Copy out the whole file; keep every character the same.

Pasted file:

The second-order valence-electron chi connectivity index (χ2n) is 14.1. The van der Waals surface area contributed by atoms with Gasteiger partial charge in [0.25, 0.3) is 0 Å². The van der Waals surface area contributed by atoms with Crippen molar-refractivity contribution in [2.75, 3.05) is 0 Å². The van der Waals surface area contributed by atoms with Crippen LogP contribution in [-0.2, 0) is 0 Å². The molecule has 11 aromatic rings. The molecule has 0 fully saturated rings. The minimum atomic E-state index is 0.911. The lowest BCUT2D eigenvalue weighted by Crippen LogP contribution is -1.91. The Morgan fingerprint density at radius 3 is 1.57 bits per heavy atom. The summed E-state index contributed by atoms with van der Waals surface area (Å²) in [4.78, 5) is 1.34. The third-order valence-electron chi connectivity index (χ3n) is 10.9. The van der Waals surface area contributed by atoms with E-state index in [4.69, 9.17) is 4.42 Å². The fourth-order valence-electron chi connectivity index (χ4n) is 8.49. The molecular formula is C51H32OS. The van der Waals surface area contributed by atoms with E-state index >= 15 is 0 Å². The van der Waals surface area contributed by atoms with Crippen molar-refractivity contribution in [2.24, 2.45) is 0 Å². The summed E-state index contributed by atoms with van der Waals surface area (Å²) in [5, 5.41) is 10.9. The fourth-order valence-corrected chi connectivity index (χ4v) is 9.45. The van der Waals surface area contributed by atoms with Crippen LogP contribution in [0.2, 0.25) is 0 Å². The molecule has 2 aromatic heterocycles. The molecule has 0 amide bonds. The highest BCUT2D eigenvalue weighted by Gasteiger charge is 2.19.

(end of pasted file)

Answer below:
The second-order valence-electron chi connectivity index (χ2n) is 14.1. The van der Waals surface area contributed by atoms with Gasteiger partial charge in [0.25, 0.3) is 0 Å². The van der Waals surface area contributed by atoms with Crippen molar-refractivity contribution in [2.75, 3.05) is 0 Å². The van der Waals surface area contributed by atoms with Crippen LogP contribution in [-0.2, 0) is 0 Å². The molecule has 11 aromatic rings. The molecule has 0 fully saturated rings. The minimum atomic E-state index is 0.911. The lowest BCUT2D eigenvalue weighted by Crippen LogP contribution is -1.91. The Morgan fingerprint density at radius 3 is 1.57 bits per heavy atom. The summed E-state index contributed by atoms with van der Waals surface area (Å²) in [4.78, 5) is 1.34. The third-order valence-electron chi connectivity index (χ3n) is 10.9. The van der Waals surface area contributed by atoms with E-state index in [4.69, 9.17) is 4.42 Å². The fourth-order valence-electron chi connectivity index (χ4n) is 8.49. The molecular formula is C51H32OS. The van der Waals surface area contributed by atoms with E-state index >= 15 is 0 Å². The van der Waals surface area contributed by atoms with Crippen molar-refractivity contribution in [2.24, 2.45) is 0 Å². The summed E-state index contributed by atoms with van der Waals surface area (Å²) in [5, 5.41) is 10.9. The fourth-order valence-corrected chi connectivity index (χ4v) is 9.45. The van der Waals surface area contributed by atoms with Crippen LogP contribution in [0.2, 0.25) is 0 Å². The molecule has 2 aromatic heterocycles. The molecule has 0 amide bonds. The highest BCUT2D eigenvalue weighted by Gasteiger charge is 2.19.